If you are an active day trader, you are probably aware that Fibonacci retracement and extension levels are some of the most important and useful tools in all of price action.
Day traders and technical analysts can use Fibonacci levels analysis to confirm an entry-level, target a take profit, and to determine your stop loss level.
In this guide we will explain exactly how to draw Fibonacci levels, so that you can make better decisions about when to get in and out of trades.
What are Fibonacci numbers and ratios?
Fibonacci sequence, also sometimes referred to as The Golden Ratio, is a series of numbers where each number is a sum of the previous two numbers.
For example, with the string 0, 1, 1, 2, 3, 5, 8, 13, 21, 34, 55, if we add 0+1, we get 1. If we add 1+1, we get 2. If we add 1+2, we get 3, and so on forever down the sequence.
The resulting sequence is known as the Fibonacci sequence and each of number in the sequence is called a Fibonacci number. The Fibonacci ratios are then calculated by dividing numbers across the sequence. These calculations then give us the following ratios that are used in the Fibonacci levels.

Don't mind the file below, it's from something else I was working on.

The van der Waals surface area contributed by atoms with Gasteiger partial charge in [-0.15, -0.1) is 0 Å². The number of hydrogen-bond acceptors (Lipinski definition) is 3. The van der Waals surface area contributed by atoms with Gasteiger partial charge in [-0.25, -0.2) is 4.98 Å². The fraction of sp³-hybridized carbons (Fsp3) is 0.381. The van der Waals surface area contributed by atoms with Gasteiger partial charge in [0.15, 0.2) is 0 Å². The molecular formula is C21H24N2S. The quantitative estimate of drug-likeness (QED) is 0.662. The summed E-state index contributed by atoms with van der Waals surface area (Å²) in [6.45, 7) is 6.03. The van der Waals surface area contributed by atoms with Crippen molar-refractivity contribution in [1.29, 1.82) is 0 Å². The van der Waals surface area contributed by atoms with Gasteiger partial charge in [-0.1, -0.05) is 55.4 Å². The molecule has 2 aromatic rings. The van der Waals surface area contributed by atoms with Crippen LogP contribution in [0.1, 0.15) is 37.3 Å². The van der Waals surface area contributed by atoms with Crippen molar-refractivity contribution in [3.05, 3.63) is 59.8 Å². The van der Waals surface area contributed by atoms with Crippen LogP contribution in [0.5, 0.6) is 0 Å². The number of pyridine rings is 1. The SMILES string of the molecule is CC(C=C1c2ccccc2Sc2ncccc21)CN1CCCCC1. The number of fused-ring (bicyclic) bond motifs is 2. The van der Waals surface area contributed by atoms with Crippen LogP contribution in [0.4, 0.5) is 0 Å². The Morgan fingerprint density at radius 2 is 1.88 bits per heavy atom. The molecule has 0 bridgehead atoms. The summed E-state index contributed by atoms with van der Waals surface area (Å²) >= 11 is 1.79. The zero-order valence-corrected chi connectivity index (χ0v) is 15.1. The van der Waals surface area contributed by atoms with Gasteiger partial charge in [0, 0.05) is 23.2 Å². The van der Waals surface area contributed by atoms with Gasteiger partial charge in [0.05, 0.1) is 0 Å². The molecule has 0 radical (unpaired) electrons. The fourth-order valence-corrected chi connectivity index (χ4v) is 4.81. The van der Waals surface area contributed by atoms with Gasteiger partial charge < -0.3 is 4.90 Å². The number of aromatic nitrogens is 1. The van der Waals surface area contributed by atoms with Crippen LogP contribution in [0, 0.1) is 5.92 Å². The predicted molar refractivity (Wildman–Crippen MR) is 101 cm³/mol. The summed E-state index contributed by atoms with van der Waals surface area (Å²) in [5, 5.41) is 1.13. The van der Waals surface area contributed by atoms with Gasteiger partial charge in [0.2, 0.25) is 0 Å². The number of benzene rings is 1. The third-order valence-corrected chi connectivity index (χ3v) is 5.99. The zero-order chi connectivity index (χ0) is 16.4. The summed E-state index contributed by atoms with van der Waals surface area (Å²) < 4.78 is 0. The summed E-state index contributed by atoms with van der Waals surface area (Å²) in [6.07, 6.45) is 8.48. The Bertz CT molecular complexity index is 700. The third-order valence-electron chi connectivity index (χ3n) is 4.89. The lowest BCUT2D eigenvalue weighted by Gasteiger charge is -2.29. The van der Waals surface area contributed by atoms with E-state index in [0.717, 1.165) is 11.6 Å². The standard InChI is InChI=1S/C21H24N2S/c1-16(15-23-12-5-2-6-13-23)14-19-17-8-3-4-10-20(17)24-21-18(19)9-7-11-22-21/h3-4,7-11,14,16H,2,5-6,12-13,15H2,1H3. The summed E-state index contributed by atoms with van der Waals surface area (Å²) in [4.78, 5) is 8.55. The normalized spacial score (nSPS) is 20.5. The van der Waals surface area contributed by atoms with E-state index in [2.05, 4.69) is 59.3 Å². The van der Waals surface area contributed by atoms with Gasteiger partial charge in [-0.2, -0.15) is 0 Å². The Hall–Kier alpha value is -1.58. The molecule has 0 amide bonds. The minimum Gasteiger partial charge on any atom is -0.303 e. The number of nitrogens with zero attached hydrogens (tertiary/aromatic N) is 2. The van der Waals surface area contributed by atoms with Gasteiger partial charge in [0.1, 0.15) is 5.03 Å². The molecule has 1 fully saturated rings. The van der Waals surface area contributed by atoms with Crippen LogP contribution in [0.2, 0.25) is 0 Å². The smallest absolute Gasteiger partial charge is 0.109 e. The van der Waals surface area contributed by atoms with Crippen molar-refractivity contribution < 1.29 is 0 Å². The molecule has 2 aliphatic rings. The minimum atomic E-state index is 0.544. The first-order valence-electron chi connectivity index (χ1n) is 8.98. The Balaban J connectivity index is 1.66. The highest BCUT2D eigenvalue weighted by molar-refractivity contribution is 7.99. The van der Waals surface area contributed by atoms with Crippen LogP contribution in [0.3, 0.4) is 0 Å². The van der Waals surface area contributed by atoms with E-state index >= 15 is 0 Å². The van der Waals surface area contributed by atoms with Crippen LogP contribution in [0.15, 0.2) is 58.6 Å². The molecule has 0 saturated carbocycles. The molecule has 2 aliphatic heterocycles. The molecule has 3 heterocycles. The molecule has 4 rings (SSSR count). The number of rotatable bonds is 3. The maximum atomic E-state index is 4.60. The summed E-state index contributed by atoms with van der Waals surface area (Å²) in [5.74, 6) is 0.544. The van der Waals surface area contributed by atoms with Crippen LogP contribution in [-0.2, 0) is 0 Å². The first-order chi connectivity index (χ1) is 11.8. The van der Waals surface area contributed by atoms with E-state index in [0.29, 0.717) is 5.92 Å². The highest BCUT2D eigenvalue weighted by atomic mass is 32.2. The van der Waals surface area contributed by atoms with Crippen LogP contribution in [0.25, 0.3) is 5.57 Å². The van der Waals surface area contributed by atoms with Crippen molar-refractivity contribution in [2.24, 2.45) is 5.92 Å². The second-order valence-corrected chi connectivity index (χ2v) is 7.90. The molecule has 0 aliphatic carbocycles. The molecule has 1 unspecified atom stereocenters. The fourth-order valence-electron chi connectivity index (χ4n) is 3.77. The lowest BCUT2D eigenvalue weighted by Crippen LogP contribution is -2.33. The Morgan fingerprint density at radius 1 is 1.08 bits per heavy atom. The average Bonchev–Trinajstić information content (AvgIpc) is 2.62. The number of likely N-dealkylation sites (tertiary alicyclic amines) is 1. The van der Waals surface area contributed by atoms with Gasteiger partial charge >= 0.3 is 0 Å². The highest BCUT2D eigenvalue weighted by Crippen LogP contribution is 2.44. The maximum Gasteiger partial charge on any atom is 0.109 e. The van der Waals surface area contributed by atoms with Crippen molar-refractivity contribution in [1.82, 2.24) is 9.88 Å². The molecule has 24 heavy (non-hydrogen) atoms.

The ratios get translated into percentages – 23.6%, 38.2%, 61.8%, 78.6%, etc. – which are then applied to the chart to try and identify potential hidden support or resistance levels in the market.
The Fibonacci sequence was discovered in 1202 by an Italian mathematician known as Leonardo of Pisa, while considering a practical problem involving the growth of a hypothetical population of rabbits based on idealized assumptions.
This sequence governs many aspects of life; from the creation of flowers, the formation of waves, to proportioning of the human body. It also provides the information that traders and technical analysts need to formulate resistance and support levels which can be used within a risk management framework.
You can use Fibonacci retracement levels on their own or combine them with other trading methodologies.
The Fibonacci sequences were used to formulate other theories such as the Elliot Wave Principle and Dow Theory. You can also use Fibonacci ratios with other technical analysis tools.